The Lethality Assessment was initially created for law enforcement and was reduced to eleven questions. According to the Lethality Assessment Program, the LAP is a standardized, evidence-based tool that first responders can use not only to determine the level of danger, but also to provide victims with resources, advocates, information about domestic violence, and safety planning. Victims that show a high lethality risk are referred and connected directly with domestic violence organizations that can assist them. Since many victims are not aware of the real danger they are in, the assessment helps them recognize circumstances that make them more vulnerable. The LAP’s purpose is to prevent homicide, create a sense of trust in the police, and connect the victims directly with help, or provide resources if they are not ready for help.
According to the Domestic Violence Lethality Screen for First Responders, the 11 specially-designed questions are:
- Has your partner ever used a weapon against you or threatened you with a weapon?
- Has he or she ever threatened to kill you or your children?
- Do you think he or she may try to kill you?
- Does your partner have a gun, or can he or she get one easily?
- Has he or she ever choked (strangled) you?
- Is your partner violently or constantly jealous, or does he or she control most of your daily activities?
- Have you left your partner or separated from them after living together or being married?
- Is he or she employed?
- Has your partner ever tried to kill him or herself?
- Do you have a child that he or she knows is not theirs?
- Does your partner follow or spy on you, or leave threatening messages?
According to Policeone.com, victims who were threatened with murder are 15 percent more likely to be murdered, and those who were threatened with a gun are 20 percent more likely to be killed. Abusers who own guns are five times more likely to murder their victim, whether they have threatened them or not.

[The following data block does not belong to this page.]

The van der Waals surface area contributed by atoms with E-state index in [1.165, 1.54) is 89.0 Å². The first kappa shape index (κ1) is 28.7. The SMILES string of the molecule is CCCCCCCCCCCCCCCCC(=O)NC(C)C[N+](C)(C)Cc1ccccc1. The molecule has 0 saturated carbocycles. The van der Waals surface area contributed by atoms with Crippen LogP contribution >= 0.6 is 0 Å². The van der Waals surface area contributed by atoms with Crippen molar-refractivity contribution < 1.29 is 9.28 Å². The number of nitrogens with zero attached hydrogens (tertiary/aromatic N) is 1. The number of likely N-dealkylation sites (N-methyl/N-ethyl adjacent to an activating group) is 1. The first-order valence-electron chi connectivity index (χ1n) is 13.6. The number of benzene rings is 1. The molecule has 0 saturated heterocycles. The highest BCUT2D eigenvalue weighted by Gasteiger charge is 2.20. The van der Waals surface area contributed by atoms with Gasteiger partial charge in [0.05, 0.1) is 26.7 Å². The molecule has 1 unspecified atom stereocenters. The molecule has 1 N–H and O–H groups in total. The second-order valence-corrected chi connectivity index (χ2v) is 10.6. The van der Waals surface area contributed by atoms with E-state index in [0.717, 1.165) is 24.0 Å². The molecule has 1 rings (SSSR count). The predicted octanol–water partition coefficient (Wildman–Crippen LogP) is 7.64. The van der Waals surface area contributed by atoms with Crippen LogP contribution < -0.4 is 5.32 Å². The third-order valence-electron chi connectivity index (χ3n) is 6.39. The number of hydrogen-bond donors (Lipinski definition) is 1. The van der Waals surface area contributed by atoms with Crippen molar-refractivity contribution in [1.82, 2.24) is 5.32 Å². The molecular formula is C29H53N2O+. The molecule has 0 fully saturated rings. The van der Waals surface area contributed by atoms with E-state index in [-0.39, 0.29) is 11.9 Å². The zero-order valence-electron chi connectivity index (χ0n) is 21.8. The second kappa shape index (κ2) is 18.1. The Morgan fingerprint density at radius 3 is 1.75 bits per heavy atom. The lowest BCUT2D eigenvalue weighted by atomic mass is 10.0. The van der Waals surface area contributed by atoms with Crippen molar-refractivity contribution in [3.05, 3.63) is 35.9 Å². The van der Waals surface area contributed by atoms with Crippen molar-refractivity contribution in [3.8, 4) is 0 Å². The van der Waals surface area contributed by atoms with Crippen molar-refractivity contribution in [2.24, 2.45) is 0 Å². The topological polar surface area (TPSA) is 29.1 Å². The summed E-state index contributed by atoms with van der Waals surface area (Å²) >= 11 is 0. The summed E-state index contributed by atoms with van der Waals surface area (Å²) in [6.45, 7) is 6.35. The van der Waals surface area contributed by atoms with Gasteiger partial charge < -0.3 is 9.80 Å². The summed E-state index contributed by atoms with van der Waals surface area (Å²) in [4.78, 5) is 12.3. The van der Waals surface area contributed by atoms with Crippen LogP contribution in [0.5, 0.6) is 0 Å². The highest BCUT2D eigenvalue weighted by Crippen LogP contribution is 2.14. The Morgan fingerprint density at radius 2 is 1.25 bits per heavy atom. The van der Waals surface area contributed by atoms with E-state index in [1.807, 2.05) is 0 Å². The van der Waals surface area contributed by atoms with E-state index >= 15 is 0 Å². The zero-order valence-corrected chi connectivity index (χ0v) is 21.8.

Strangulation is often referred to as the “edge of homicide” and continues to be one of the best ways to gauge future lethality. The immediate and long term effects of non-fatal strangulation continue to be researched, taught to first responders, and are now treated as felonies in most states.
Do Lethality Assessments work? The Washington Post reports that one third of victims who spoke to a domestic violence counselor over the phone, with the assistance of a first responder, were more apt to seek help from a shelter, get a protective order, or call a hotline than those who did not. By first responders providing real-time support to the victim, they are able to connect the victim with resources while things are still hostile, and not days later when the victim and abuser are most likely in the honeymoon phase.
One of the most substantial barriers for victims to seek help is the amount of work and people they need to navigate through to get the help they need. Instead of spending a day going from government offices to domestic violence organizations, the victim is able to receive all the resources at the sight of the incident. The LAP program continues to improve its process, gain approval, and if done consistently, prevent homicide by predicting it.
If you or someone you know is in an abusive relationship, there is help. You can visit the Break the Silence website at www.breakthesilencedv.org or chat with one of our helpline advocates at 855-287-1777.